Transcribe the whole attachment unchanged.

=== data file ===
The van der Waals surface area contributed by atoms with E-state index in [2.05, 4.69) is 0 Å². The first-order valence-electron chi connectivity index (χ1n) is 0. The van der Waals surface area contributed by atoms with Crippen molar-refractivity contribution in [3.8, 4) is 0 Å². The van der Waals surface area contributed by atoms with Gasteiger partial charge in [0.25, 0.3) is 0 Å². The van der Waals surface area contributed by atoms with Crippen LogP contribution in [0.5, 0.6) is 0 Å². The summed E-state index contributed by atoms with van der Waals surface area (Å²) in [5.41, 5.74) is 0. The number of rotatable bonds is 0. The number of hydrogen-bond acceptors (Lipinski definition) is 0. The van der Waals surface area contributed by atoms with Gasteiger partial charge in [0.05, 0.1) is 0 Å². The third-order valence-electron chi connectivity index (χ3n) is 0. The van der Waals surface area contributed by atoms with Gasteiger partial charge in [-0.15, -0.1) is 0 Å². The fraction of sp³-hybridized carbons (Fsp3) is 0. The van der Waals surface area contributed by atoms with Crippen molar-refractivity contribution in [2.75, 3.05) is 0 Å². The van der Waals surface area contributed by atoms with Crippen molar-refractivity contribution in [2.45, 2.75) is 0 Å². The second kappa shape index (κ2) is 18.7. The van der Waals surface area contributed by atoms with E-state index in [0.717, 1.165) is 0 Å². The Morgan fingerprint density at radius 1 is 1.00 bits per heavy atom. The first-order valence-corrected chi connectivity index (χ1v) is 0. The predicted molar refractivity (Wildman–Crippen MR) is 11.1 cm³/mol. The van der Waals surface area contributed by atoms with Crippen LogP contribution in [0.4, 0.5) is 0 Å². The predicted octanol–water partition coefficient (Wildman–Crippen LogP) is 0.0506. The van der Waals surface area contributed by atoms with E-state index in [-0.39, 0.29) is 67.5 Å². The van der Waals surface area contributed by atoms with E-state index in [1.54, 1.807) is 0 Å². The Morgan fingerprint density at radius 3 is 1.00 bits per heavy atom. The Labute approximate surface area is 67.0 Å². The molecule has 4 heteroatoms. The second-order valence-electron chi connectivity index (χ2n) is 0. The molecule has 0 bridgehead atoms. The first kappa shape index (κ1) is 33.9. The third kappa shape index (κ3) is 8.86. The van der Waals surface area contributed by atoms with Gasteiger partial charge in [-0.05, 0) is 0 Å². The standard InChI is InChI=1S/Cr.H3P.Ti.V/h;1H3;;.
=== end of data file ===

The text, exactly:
The van der Waals surface area contributed by atoms with E-state index in [2.05, 4.69) is 0 Å². The first-order valence-electron chi connectivity index (χ1n) is 0. The van der Waals surface area contributed by atoms with Crippen molar-refractivity contribution in [3.8, 4) is 0 Å². The van der Waals surface area contributed by atoms with Gasteiger partial charge in [0.25, 0.3) is 0 Å². The van der Waals surface area contributed by atoms with Crippen LogP contribution in [0.5, 0.6) is 0 Å². The summed E-state index contributed by atoms with van der Waals surface area (Å²) in [5.41, 5.74) is 0. The number of rotatable bonds is 0. The number of hydrogen-bond acceptors (Lipinski definition) is 0. The van der Waals surface area contributed by atoms with Gasteiger partial charge in [0.05, 0.1) is 0 Å². The third-order valence-electron chi connectivity index (χ3n) is 0. The van der Waals surface area contributed by atoms with Gasteiger partial charge in [-0.15, -0.1) is 0 Å². The fraction of sp³-hybridized carbons (Fsp3) is 0. The van der Waals surface area contributed by atoms with Crippen molar-refractivity contribution in [2.75, 3.05) is 0 Å². The van der Waals surface area contributed by atoms with Crippen molar-refractivity contribution in [2.45, 2.75) is 0 Å². The second kappa shape index (κ2) is 18.7. The van der Waals surface area contributed by atoms with E-state index in [0.717, 1.165) is 0 Å². The Morgan fingerprint density at radius 1 is 1.00 bits per heavy atom. The first-order valence-corrected chi connectivity index (χ1v) is 0. The predicted molar refractivity (Wildman–Crippen MR) is 11.1 cm³/mol. The van der Waals surface area contributed by atoms with Crippen LogP contribution in [0.4, 0.5) is 0 Å². The predicted octanol–water partition coefficient (Wildman–Crippen LogP) is 0.0506. The van der Waals surface area contributed by atoms with E-state index in [-0.39, 0.29) is 67.5 Å². The van der Waals surface area contributed by atoms with E-state index in [1.54, 1.807) is 0 Å². The Morgan fingerprint density at radius 3 is 1.00 bits per heavy atom. The Labute approximate surface area is 67.0 Å². The molecule has 4 heteroatoms. The second-order valence-electron chi connectivity index (χ2n) is 0. The molecule has 0 bridgehead atoms. The first kappa shape index (κ1) is 33.9. The third kappa shape index (κ3) is 8.86. The van der Waals surface area contributed by atoms with Gasteiger partial charge in [-0.05, 0) is 0 Å². The standard InChI is InChI=1S/Cr.H3P.Ti.V/h;1H3;;.